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Post Falls residents, city council members look ahead to 2022 amid booming growth

The River City has seen unrivaled growth this year and city officials expect the changes to keep coming.

POST FALLS, Idaho — Optimism is the name of the game as Post Falls heads into 2022. The River City has seen unrivaled growth this year and city officials expect the changes to keep coming, according to KREM's media partner, the Coeur d'Alene Press.

The Post Falls City Council will swear in three new members on January 4. Councilwoman Kerri Thoreson has served the community for the past fourteen years and during her tenure, she has never seen half the council seats change hands in one election, she said.

“I’m optimistic,” Mayor Ron Jacobson said Tuesday. “I don’t know what to expect, but I have high hopes. We have business to do as a city and that business will continue.”

Kenny Shove will take outgoing Councilwoman Linda Wilhelm’s seat. Josh Walker will take outgoing Councilman Alan Wolfe’s seat and Nathan Zeigler will take outgoing Councilman Steve Anthony’s seat. All three have attended procedural training provided by the city. Ziegler and Shove attended additional training with the Association of Idaho Cities to prepare for council functions.

“When I was newly elected it was a little daunting, I thought I had to know everything about municipal function,” Thoreson said. “But for the most part, you learn by doing.”

New people bring a different lens and a new perspective, she said.

“Although I have to say how much I’ll miss Alan, Linda, and Steve,” Thoreson said. “We didn’t always agree but there’s always been a mutual respect that is absolutely vital.”

Despite the contentiousness seen during the last election, Thoreson is excited to move forward and hopes for increased public participation in the council process next year.

“Any time that room is full, it’s a good day no matter what the agenda item is,” Thoreson said. “We have a lot coming up next year and this past election should tell us that community engagement is important.”

Unprecedented population growth means construction continues to boom.

Residents can expect the long-awaited completion of the Highway 41 project. Following its completion, the Idaho Transportation Department is planning work on the junction at Seltice Way and Highway 41, Thoreson said. Though it will temporarily cause disruption, the change is badly needed, she said.

“I’m excited. If it wasn’t for all of the snow we’d be celebrating the new park at the Landings,” Thoreson said of the new park being constructed along the Spokane River. “It will be such an asset and will be well enjoyed by everyone.”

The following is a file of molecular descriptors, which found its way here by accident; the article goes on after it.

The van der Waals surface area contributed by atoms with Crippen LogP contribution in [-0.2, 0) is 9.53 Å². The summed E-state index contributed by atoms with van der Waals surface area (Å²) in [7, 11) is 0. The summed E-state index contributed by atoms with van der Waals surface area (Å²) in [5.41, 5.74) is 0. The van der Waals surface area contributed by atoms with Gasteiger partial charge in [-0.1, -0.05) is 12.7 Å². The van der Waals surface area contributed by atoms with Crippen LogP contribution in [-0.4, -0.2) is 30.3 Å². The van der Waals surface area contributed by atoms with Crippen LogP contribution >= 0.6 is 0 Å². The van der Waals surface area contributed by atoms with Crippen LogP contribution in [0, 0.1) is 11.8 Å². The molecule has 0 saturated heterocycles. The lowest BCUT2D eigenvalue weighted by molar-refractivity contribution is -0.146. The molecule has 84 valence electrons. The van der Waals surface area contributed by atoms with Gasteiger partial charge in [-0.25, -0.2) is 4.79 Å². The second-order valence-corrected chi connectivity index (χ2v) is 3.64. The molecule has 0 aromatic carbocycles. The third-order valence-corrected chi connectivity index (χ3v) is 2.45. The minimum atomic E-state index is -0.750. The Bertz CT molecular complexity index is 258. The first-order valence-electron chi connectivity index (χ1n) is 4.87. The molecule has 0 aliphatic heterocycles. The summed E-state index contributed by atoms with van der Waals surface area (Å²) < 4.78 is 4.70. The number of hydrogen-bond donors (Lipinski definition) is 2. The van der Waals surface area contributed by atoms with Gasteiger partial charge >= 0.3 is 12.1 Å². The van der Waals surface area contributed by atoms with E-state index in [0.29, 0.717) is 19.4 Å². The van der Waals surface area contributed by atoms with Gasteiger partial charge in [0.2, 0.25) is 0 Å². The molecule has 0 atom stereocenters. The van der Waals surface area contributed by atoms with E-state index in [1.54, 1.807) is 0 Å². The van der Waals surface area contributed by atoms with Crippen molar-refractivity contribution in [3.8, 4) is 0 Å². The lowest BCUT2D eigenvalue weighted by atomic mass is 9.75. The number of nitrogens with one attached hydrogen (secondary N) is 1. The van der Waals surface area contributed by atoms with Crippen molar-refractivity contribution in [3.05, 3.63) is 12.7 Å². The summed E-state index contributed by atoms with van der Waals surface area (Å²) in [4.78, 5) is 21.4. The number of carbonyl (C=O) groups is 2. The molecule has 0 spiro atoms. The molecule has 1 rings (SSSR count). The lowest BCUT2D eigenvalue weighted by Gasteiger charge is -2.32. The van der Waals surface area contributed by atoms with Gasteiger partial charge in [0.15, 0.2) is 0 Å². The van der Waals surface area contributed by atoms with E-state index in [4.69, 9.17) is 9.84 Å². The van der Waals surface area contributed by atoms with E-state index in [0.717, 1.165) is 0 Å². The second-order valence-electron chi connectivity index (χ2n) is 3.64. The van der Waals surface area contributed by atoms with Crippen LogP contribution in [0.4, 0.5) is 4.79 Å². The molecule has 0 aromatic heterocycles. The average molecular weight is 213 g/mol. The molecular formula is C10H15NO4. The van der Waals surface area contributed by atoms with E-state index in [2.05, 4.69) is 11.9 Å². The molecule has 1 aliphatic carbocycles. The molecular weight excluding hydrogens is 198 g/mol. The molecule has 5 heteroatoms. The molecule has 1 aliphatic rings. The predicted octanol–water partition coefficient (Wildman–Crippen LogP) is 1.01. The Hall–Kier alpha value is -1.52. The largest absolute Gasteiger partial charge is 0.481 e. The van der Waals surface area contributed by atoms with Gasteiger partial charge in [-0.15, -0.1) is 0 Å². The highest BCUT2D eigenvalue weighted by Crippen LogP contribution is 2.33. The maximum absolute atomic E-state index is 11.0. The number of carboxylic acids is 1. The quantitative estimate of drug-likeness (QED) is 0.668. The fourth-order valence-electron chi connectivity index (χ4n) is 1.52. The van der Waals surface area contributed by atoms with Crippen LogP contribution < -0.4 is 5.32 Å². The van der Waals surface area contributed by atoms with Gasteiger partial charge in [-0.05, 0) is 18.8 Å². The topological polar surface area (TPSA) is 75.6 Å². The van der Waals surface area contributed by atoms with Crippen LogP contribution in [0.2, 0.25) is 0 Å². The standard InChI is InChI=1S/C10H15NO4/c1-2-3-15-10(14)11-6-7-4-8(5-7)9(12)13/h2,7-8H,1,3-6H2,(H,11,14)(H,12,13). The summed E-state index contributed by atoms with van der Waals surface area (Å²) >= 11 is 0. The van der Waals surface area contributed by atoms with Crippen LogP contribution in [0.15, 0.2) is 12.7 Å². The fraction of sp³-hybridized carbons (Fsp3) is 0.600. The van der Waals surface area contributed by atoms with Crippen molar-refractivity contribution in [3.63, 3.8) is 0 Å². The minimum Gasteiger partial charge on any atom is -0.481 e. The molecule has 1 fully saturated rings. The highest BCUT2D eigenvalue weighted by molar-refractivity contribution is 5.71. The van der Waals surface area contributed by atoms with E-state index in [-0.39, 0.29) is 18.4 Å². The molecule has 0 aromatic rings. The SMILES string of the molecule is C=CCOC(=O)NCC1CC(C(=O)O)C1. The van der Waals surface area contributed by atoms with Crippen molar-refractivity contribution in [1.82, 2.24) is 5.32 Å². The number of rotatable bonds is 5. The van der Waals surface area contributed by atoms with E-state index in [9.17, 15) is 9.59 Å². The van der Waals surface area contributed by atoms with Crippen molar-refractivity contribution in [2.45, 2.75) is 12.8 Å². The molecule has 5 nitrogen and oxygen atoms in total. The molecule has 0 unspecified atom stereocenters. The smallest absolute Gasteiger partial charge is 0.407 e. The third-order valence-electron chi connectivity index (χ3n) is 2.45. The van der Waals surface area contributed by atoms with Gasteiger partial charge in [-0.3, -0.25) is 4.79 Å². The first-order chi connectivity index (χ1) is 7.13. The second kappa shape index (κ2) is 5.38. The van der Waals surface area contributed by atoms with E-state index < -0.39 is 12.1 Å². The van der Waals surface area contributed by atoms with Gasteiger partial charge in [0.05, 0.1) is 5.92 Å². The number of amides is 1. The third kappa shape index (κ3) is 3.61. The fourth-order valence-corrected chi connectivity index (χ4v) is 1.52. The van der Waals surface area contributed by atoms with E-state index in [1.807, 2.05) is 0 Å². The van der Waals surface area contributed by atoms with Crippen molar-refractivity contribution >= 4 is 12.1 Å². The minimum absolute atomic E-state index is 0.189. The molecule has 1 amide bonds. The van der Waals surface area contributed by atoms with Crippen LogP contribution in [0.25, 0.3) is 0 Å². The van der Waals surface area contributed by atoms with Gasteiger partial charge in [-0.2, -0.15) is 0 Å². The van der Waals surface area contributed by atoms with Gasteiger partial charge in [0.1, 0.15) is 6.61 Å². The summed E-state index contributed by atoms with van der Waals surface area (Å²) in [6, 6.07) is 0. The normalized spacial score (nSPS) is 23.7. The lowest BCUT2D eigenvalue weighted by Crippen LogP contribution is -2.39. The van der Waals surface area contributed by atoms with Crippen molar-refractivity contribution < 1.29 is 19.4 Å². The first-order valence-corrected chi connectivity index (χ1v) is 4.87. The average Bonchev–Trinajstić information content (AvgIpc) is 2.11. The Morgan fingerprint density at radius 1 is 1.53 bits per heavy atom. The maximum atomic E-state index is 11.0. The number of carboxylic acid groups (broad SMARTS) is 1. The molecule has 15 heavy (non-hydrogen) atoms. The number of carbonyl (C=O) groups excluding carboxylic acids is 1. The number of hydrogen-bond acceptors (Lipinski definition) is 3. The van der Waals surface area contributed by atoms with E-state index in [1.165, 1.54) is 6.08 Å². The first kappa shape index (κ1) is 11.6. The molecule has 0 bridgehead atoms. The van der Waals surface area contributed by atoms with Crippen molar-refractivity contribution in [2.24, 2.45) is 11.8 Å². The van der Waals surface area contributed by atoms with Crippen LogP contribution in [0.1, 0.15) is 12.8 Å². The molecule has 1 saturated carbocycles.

Other major developments include upgrades to the wastewater treatment systems; a city center parking lot and pocket park along Spokane Street; an eagle statue on Spokane Street;

the Prairie Crossing Shopping Center at Prairie and Highway 41; a tech park on Highway 41 and many commercial and residential developments.

The Post Falls School District is facing population growth management as well.

“We are still experiencing staffing shortages,” Superintendent Dena Naccarato said. “The growth in our community poses some challenges and we will need to begin discussing a second high school as well as other building needs.”

School Board Trustee Michelle Lippert has served on the board for 20 years.

“A second high school is necessary,” Lippert said. “In looking at the long-range plan we should’ve already gone down that road but didn’t need to until now.”

With student numbers increasing in Post Falls, the district needs to start working on it, she said. A bond must first be approved and it takes at least two years to build a high school. Eventually, another middle and elementary school will be needed too, Lippert said.

“People could just drive around Post Falls to realize the need,” Lippert said.

The school board will welcome three incoming members in January: Zone 1 Trustee Guy McAninch, Trustee Logan Creighton for Zone 4, and Trustee Jake Dawson for Zone 5. Training has been scheduled for them, with the Idaho School Boards Association, Lippert said.

“I hope it gets the new members up to speed on duties, our responsibilities, and what our powers are and aren’t,” Lippert said. “We’re all on board and hope for a successful session.”

Lippert has met McAninch and Creighton and has known Dawson since he was a boy, she said.

Concern exists about the levies and bonds required to support the growth of the school district as the last levy passed had to run twice and was only passed by 53%, Lippert said. Usually, levies pass by about 74% and bonds need 66.6 % to pass.

Lippert said the district needs to communicate better with citizens about what it’s doing as a school board, and what it needs.

Overall, Post Falls leaders are optimistic about 2022.

“I love where I live, I love this community and I believe that Post Falls will continue to be a community that people love to live in,” Thoreson said.

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